Lebanese militant group Hezbollah announced on Friday that its top military commander had been killed in an attack in Syria in a major blow to the coalition supporting the Damascus regime.
The group said it was still investigating the cause of the blast near Damascus airport but it did not immediately point the finger at Israel as it did when the commander's predecessor was assassinated in the Syrian capital in 2008.
The death of Mustafa Badreddine, who had led Hezbollah's massive intervention in Syria in support of President Bashar al-Assad's regime, came as a fragile truce in the country's five-year conflict teetered on the brink of collapse.
A six-day-old ceasefire in battleground second city Aleppo expired early Thursday without renewal and rebel sniper fire on the government-held sector of the city killed two civilians, one of them a woman, a monitoring group said.
Heavy air strikes pounded Al-Qaeda's Syrian affiliate Al-Nusra Front in its Idlib province stronghold in the northwest, killing 16 of its fighters, including a senior commander.
Badreddine had been a key player in Hezbollah's military wing virtually since its inception.
He was on a US terror sanctions blacklist, was a key suspect in the 2005 assassination in Beirut of former Lebanese prime minister Rafiq Hariri, and was one of Israel's most wanted men.
The Shiite militant group, which now dominates Lebanon's government, did not specify which of Badreddine's many enemies it held responsible for his death.
"According to preliminary reports, a large explosion targeted one of our positions near Damascus international airport killing brother commander Mustafa Badreddine and wounding other people," it said in a statement.
"We are going to pursue an inquiry to determine the nature and causes of the explosion and ascertain whether it was the result of an air strike, a missile or artillery fire."
Damascus airport lies to the east of the capital where various rebel groups have a strong presence in the countryside, although pro-government forces have secured the highway to it for the past two years or more.
Badreddine's predecessor, Imad Mughniyeh, his cousin and brother-in-law, was killed in Damascus in 2008 in an attack that drew immediate threats by Hezbollah of heavy retaliation against Israel.
It made no such threats after Badreddine's death.
Israel made no comment, as it did in 2008 too, but Israeli media underlined Hezbollah's failure to point the finger.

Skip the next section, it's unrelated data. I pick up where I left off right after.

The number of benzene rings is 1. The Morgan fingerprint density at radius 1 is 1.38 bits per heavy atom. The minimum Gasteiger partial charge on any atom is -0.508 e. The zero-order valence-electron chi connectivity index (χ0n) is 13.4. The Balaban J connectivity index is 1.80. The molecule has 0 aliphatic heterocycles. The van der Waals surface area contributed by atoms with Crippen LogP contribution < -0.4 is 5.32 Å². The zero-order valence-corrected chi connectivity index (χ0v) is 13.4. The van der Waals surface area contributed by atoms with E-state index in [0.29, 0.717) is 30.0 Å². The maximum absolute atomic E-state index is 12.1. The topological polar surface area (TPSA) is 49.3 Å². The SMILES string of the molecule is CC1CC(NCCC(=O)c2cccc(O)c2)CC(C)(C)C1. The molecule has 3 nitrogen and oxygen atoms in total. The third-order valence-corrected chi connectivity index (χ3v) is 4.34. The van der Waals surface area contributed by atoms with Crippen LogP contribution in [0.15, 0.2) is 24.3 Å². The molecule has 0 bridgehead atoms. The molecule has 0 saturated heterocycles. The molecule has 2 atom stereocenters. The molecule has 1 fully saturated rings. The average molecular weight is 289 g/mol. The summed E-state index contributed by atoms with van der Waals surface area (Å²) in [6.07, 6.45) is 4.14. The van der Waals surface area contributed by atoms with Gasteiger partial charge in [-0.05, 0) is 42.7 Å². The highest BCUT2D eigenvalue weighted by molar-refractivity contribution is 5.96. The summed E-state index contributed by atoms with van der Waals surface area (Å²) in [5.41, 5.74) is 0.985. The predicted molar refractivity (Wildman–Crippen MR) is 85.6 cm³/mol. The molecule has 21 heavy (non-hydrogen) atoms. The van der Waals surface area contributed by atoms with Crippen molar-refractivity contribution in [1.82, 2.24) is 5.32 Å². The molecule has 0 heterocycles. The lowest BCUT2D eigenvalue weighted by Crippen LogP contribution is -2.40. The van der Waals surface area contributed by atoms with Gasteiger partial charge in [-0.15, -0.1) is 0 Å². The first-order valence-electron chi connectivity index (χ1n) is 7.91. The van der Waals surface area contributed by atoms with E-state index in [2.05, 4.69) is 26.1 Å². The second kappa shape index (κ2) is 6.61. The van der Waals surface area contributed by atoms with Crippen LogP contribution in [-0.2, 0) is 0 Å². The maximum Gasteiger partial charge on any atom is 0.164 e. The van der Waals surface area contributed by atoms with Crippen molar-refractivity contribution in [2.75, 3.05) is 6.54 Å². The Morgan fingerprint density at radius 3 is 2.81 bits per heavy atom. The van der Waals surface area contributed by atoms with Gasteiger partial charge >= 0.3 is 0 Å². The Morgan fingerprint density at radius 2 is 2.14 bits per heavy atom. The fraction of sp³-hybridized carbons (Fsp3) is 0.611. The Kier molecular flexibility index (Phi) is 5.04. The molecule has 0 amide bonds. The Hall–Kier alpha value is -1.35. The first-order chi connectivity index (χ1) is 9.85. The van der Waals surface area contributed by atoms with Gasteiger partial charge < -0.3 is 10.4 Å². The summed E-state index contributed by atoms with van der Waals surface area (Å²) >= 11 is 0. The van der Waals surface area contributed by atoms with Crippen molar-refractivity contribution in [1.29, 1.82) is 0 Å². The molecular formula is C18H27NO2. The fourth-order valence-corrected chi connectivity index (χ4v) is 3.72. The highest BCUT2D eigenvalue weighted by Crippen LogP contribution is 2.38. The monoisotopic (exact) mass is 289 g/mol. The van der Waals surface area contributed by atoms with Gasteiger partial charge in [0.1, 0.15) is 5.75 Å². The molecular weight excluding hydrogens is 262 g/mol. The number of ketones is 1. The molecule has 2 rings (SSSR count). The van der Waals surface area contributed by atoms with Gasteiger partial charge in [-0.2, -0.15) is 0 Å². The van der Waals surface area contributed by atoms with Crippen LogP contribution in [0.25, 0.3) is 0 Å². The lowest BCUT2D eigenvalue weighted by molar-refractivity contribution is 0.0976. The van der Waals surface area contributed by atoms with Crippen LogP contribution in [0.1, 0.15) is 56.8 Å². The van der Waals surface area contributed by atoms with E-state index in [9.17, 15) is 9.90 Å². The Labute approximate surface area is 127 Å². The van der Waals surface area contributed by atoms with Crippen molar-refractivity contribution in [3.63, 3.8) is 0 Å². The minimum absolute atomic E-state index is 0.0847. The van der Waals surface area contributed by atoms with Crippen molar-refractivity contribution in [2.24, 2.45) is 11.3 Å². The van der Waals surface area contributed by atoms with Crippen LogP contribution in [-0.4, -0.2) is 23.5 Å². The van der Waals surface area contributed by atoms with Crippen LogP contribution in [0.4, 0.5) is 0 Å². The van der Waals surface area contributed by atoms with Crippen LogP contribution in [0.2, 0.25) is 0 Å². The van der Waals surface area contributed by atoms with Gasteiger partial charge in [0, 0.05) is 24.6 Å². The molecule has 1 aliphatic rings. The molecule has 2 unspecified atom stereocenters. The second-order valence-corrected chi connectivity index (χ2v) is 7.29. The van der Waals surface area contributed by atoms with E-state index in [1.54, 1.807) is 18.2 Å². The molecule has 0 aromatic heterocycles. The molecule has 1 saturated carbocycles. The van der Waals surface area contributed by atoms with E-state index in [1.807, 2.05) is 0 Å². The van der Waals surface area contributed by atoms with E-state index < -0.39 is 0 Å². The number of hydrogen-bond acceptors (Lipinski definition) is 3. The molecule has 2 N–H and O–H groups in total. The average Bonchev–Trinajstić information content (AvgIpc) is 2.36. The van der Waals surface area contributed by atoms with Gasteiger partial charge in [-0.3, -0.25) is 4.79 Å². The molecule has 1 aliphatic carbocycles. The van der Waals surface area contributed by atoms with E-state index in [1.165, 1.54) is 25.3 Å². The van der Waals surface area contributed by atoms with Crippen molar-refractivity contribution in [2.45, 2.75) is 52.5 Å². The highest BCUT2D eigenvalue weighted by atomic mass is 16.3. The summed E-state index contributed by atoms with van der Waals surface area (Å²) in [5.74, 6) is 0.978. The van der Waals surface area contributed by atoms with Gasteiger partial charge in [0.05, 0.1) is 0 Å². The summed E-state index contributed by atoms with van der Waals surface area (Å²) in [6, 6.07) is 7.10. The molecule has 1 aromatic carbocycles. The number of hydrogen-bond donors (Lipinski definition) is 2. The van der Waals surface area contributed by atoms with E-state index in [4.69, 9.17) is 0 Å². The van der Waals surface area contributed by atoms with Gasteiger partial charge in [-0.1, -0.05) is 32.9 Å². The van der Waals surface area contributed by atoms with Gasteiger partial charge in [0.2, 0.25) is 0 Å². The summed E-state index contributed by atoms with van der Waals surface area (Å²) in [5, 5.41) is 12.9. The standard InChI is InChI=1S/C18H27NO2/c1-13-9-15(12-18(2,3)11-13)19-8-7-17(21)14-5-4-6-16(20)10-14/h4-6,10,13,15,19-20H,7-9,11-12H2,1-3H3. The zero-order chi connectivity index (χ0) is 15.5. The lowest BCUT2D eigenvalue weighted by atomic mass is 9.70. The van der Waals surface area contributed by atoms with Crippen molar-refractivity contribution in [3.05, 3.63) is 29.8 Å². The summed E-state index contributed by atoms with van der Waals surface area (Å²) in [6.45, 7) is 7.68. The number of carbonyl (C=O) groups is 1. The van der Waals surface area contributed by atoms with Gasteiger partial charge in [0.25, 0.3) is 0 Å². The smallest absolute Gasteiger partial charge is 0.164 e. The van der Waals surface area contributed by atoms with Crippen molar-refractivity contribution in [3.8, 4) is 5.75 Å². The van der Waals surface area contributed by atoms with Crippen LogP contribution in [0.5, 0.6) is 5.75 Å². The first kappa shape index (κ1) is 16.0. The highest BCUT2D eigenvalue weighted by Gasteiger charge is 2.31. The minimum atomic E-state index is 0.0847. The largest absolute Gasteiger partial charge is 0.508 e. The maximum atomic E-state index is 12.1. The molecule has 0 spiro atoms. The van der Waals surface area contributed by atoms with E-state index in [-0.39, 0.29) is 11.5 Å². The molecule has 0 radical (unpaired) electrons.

In its 2012 terror blacklisting of Badreddine, Washington charged that he was the key pointman for Hezbollah's operations in Syria alongside its key foreign backer Iran in support of Assad's regime.
"Badreddine is assessed to be responsible for Hezbollah's military operations in Syria since 2011, including the movement of Hezbollah fighters from Lebanon to Syria, in support of the Syrian regime," the US Treasury Department said.
"Since 2012, Badreddine coordinated Hezbollah military activities in Syria," it said.
Key prop for Assad
Hezbollah's intervention was vital in shoring up Assad's regime at its lowest point in the war against rebels backed by Gulf Arab and Western countries.
Its fighters secured most of the Lebanese border region, cutting vital rebel supply lines, and reasserted government control in most of the southern suburbs of Damascus, including the Sayyida Zeinab Shiite shrine district, revered by Hezbollah's followers and by its Iranian backers.
The intervention of Russia in September last year in support of its Damascus ally has sharply expanded the military coalition backing it.
Russian officials have vowed to work closely with their US counterparts to salvage a February ceasefire between pro-government forces and non-jihadist rebels but it was teetering on the brink on Friday after the collapse of the Aleppo truce.
That deal had sharply reduced a surge in the fighting in Syria's pre-war commercial capital that had killed more than 300 civilians.
Al-Qaeda, like the Islamic State group which controls much of eastern Syria, was never party to the truce and more than 60 air strikes on Thursday targeted the Abu Duhur airbase in an area of Idlib province it controls, the Britain-based Syrian Observatory for Human Rights monitoring group said.
It was unclear whether those strikes were carried out by the Syrian air force, Russian warplanes or aircraft of the US-led coalition, all of which have struck Al-Qaeda in Syria in the past.
As violence flared, efforts by the United Nations and the Red Cross to step up aid deliveries to the hundreds of thousands of desperate civilians trapped in besieged areas ran into trouble.
The United Nations on Thursday abandoned an attempt to make the first significant aid delivery in four years to the besieged rebel enclave of Daraya outside Damascus after a consignment of baby milk was blocked by pro-government forces.
"We urge the responsible authorities to grant us access to Daraya, so we can return with desperately-needed food & medicines," the International Committee of the Red Cross said.